Climate Scholars Program Intensives


 

Current Intensives

Every year, hundreds of researchers from all over the world convene at Toolik to initiate and continue research activities in the far north. Students will have the opportunity to interact with climate scientists and tackle real-world aspects of climate change with innovative approaches. Equal emphasis will be placed on the contributions of social science, natural science, and humanities disciplines. Students who complete this intensive will be better equipped to communicate and collaborate to solve problems using the aggregate energy and knowledge of multiple participants.

Experience climate change field research at ground zero. In Alaska, rapidly warming temperatures are thawing permafrost, changing vegetation, and increasing wildfires at unprecedented rates. This 8-day research program immerses students in research on the impacts of climate change. Students will gain experience in ecological fieldwork, lab procedures, and data analysis while designing their own research projects alongside professional climate change scientists. This intensive includes field excursions to research sites such as the Permafrost Research Tunnels, operational reindeer farm and geothermal energy facility, and Denali National Park.

In November 1973, after the nation's first environmental pipeline battle, Congress and President Nixon approved the Trans-Alaska Pipeline System (TAPS). Called the "largest private capital project in world history", the $9 billion petroleum transportation system transformed so many aspects of ecology and economics in Alaska. This course offers an environmental history of the Trans-Alaska Pipeline System, from its impact on oil drilling in the Arctic, to the construction of the Dalton Highway, to how it changed the economy of Fairbanks and the State of Alaska, to the devastating Exxon Valdez oil spill, and finally to the dialectical relationship between TAPS and the climate crisis. Students will travel along the route of the 800-mile pipeline, learning about the impact of the TAPS on people and landscapes from Prudhoe Bay to Valdez.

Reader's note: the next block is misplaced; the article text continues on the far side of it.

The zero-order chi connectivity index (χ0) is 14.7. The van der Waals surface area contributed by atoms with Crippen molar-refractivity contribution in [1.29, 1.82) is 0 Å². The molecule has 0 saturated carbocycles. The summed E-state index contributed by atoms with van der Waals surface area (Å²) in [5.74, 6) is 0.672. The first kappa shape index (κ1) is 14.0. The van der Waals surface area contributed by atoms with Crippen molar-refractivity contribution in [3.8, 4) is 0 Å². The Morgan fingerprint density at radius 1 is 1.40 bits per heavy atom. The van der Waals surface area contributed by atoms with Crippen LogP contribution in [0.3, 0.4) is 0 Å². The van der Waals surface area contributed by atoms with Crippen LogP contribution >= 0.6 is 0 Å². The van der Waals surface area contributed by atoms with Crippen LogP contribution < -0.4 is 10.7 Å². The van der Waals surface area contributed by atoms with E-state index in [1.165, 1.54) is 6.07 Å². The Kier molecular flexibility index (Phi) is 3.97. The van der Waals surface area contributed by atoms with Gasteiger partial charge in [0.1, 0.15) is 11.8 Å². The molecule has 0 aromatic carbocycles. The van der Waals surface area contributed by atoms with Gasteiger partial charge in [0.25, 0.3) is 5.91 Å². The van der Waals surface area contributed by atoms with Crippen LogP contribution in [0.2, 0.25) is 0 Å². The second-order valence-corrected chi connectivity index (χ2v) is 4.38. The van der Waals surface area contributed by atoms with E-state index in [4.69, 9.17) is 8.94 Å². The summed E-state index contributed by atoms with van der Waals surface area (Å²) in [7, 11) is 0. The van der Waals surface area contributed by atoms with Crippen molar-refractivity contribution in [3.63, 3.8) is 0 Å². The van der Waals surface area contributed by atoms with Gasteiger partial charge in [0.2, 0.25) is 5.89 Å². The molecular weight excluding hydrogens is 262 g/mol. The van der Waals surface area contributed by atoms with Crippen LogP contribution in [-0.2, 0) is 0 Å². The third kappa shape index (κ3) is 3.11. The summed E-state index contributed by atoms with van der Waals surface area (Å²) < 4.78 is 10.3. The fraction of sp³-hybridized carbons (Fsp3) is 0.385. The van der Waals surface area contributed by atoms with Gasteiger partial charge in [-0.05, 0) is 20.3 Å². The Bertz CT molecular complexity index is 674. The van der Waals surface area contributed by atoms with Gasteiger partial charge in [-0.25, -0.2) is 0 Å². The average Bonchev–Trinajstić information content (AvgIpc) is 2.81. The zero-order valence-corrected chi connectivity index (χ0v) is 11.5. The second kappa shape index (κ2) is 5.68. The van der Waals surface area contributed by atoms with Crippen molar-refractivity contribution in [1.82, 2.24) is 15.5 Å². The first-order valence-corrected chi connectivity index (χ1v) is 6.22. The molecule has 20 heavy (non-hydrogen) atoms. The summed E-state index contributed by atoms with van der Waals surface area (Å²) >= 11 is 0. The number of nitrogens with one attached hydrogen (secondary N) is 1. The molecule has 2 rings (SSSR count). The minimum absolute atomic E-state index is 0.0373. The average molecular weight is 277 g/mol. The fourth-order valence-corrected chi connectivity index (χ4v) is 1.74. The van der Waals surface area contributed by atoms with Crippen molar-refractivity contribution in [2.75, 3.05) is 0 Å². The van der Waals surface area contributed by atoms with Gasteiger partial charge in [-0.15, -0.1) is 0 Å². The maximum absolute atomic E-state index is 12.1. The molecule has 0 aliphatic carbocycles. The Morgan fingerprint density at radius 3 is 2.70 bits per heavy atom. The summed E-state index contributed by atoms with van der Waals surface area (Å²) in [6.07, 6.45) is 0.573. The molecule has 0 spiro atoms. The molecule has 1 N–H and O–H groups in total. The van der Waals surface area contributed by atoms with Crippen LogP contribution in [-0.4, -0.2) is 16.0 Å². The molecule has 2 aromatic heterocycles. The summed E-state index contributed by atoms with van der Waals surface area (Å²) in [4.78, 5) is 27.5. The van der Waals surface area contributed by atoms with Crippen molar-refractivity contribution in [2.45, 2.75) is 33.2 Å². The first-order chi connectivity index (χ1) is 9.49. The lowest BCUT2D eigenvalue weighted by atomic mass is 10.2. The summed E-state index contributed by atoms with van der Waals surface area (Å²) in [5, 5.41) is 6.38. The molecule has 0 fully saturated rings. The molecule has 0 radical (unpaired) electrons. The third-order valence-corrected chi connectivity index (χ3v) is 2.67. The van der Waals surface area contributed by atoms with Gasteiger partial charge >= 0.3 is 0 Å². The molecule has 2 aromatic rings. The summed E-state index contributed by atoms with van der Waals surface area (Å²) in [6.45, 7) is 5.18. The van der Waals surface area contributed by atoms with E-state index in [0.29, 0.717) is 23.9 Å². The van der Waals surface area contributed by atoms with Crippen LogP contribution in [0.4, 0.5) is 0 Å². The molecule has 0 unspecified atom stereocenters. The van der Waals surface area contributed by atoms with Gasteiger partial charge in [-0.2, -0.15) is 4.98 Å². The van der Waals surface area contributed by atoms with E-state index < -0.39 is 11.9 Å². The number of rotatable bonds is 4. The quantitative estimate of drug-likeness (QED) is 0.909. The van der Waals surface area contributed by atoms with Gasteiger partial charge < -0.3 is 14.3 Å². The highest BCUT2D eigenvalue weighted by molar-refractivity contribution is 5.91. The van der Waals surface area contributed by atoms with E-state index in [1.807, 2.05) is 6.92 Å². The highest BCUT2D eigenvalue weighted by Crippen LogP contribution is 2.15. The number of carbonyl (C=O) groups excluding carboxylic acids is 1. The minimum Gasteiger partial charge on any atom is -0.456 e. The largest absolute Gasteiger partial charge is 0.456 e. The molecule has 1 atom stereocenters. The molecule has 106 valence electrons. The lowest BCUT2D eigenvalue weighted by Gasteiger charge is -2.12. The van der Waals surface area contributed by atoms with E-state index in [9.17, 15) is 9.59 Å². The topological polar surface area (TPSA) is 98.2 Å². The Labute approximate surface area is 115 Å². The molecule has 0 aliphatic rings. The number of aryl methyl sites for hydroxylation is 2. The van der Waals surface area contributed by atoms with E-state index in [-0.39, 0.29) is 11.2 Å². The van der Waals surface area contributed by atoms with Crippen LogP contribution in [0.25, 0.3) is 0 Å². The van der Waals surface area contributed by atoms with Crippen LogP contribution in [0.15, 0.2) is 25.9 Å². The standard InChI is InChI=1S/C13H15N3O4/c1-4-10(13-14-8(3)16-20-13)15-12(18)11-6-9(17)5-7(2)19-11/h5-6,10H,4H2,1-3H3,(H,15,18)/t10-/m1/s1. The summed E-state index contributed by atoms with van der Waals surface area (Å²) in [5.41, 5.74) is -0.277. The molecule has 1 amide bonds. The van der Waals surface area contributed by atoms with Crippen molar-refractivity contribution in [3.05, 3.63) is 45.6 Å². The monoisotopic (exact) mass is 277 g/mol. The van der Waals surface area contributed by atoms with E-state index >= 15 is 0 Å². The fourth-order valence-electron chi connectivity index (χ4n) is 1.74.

Farming in Alaska? In a state where winter lasts for nearly six months of the year, growing vegetables isn’t the first thing that comes to mind. However, agricultural in Alaska is on the rise. This intensive offers a deeper understanding of expanding regenerative agriculture practices in the state, accompanied by a hands-on harvesting experience at the only commercial farm in Western Alaska. At Meyers Farm in Bethel, Tim and Lisa Meyers have spent the past twenty years honing their ability to grow thousands of pounds of organic vegetables, shipping them to villages down the Kuskokwim River and alleviating food insecurity in the region one produce box at a time. Students will be asked to reimagine how agriculture is currently conceptualized in Alaska and in the lower 48, analyzing how farming can be approached sustainably in their own home communities.

Find your voice in the climate movement with this summer intensive focused on climate change communication and advocacy. The serene and rugged Tidelines campus provides an unparalleled setting for students to learn about and reflect on the societal and cultural transformations that are needed to address the climate crisis. Students engage in living within a smaller ecological personal footprint, exploring what’s possible in micro renewable energy, wild foods gathering, and small-scale agricultural and composting systems. Students who complete this intensive will be better equipped to actively participate in climate action, communication, and advocacy.

Climate research suggests that decisive action must be taken to mitigate greenhouse gas emissions in the next 10-15 years to avoid some of the worst projected impacts. Action on this scale will require intentional involvement at all levels of government. This climate intensive takes place in Washington, DC and investigates the interface of climate science and policy at the federal level. Students will have the opportunity to meet with US legislators, federal agencies, and other key climate policy stakeholders to advocate for a more sustainable future.

As the fourth largest waterway in North America, the Yukon River is an ecologically critical artery through Alaska, home to multiple Indigenous nations. It is a landscape alive with history, roiled by present change. This course is an environmental history of the Yukon, focused on how natural systems intersect with and shaped human lives. With an emphasis on storytelling and thinking with modes past and contemporary, students will travel from Eagle to Circle by canoe, visiting communities and sites key to understanding human-river relationships. The course will be led by Dr. Bathsheba Demuth, an environmental historian at Brown University currently researching a history of the Yukon River watershed, in conjunction with faculty from UAF and local and Indigenous experts along the river.

Art has been used throughout millennia as a powerful tool for activism. For a subject that is deeply politically divisive like climate change, art too can be used as a tool to reach across the partisan divide and communicate how rising global temperatures will impact shared important cultural events. This intensive offers student participants an interdisciplinary approach to understanding and communicating how climate change is impacting one of the largest trademark events in the state: the Iditarod. Over the course of a week, students will use an ethnographic and interview-based approach to learn about community perceptions of the Iditarod in a warming world. Students will hone their ability to communicate climate change through various artistic mediums while building their toolkit to engage in arts activism.


Upcoming Intensives

NASA Nationwide Eclipse Ballooning Project